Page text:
Tag: quackademic medicine

The Cleveland Clinic Foundation

Quackademia update: The Cleveland Clinic, George Washington University, and the continued infiltration of quackery into medical academia

Quackery has been steadily infiltrating academic medicine for at least two decades now in the form of what was once called “complementary and alternative medicine” but is now more commonly referred to as “integrative medicine.” Of course, as I’ve written many times before, what “integrative medicine” really means is the “integration” of quackery with science- and evidence-based medicine, to the detriment of...

/ September 29, 2014

Bad News and Good News from Down Under: Science-Based Medicine in Australia

The bad news: in a disturbing attempt to woo customers, some Australian pharmacists are offering in-store consultations with naturopaths. The good news: Australian skeptics and supporters of science have had a lot of recent successes in combatting quackery. Non-Doc in a Box In an article in the Australian magazine The Skeptic, Loretta Marron reports on naturopaths in pharmacies. You can read it...

/ September 23, 2014

What’s in a name?: NCCAM tries to polish a turd

What’s in a name? that which we call a rose By any other name would smell as sweet; So Romeo would, were he not Romeo call’d, Retain that dear perfection which he owes Without that title. Romeo, doff thy name, And for that name which is no part of thee Take all myself. William Shakespeare, Romeo and Juliet, Act II, Scene 2...

/ May 19, 2014
The Cleveland Clinic Foundation

Traditional Chinese herbalism at the Cleveland Clinic? What happened to science-based medicine?

Quackademic medicine has taken a bold step forward at The Cleveland Clinic, which has opened a traditional Chinese medicine herbal practice.

/ April 26, 2014

A tale of quackademic medicine at the University of Arizona Cancer Center

Quackademic medicine. I love that term, because it succinctly describes the infiltration of pseudoscientific medicine into medical academia. As I’ve said many times, I wish I had been the one to coin the phrase, but I wasn’t. To the best of my ability to determine, I first picked it up from Dr. R. W. Donnell back in 2008 and haven’t been able...

/ March 17, 2014

The future of “integrative medicine” is too close for comfort

I was the other day. I’ve been on vacation this week (staycation, actually, as I stayed at home and didn’t go on any trips); so you would think it would take a lot to depress me. Unfortunately, today is the last day of that vacation; so the thought of diving back into the fray trying to fund my lab. It didn’t help...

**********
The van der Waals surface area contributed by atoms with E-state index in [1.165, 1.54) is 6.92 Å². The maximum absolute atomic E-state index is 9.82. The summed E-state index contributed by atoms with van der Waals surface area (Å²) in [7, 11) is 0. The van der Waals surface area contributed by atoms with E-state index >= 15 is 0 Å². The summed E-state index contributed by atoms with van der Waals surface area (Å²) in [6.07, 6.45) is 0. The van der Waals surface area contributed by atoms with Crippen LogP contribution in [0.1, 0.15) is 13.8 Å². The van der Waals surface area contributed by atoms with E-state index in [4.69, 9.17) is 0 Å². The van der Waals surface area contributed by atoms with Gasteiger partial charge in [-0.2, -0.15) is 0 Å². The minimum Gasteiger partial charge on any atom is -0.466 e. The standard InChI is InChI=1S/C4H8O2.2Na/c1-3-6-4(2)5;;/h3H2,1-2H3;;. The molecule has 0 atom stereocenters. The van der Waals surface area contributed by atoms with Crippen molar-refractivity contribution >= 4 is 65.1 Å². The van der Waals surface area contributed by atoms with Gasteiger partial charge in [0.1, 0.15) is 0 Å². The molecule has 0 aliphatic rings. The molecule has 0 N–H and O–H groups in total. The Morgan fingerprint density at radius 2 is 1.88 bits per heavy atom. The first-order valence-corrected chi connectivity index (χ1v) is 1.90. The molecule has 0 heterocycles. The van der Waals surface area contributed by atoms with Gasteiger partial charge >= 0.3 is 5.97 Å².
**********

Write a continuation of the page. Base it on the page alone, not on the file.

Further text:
/ September 2, 2013

The Trojan Horse called Integrative Medicine arrives at another medical school

Medicine is a collaborative practice. Hospitals are the best example, where dozens of different health professionals work cooperatively, sharing responsibilities for patient care. Teamwork is essential, and that’s why health professionals obtain a large part of their education on the job, in teaching (academic) hospitals. The only way that all of these different professions are able to work together effectively is that...

/ August 29, 2013

More shameless self-promotion that is, I hope, at least entertaining

Three weeks ago, I gave a talk to the National Capital Area Skeptics at the National Science Foundation in Arlington, VA. The topic was one near and dear to my heart, namely quackademic medicine. I was informed the other day that the video had finally been posted. Unfortunately, there were some problems with the sound in a couple of places, which our...

/ March 29, 2013

Quackademic medicine trickles out to community hospitals

One of the major themes of this blog has been to combat what I, borrowing a term coined (as far as I can tell) by Dr. R. W. Donnell, like to refer to as “quackademic medicine.” Quackademic medicine is a lovely term designed to summarize everything that is wrong with the increasing embrace of so-called “complementary and alternative medicine” (CAM) or, as...

/ June 11, 2012
Commander Yevsey Goldberg conducts an acupuncture procedure.

More “bait and switch” acupuncture studies

Acupuncture has been a frequent topic on this blog because, of all the “complementary and alternative medicine” (CAM) modalities out there, it’s arguably the one that most people accept as potentially having some validity. The rationale behind acupuncture is, as we have explained many times before, little different than the rationale behind any “energy healing” method (like reiki, for example) in that...

/ May 21, 2012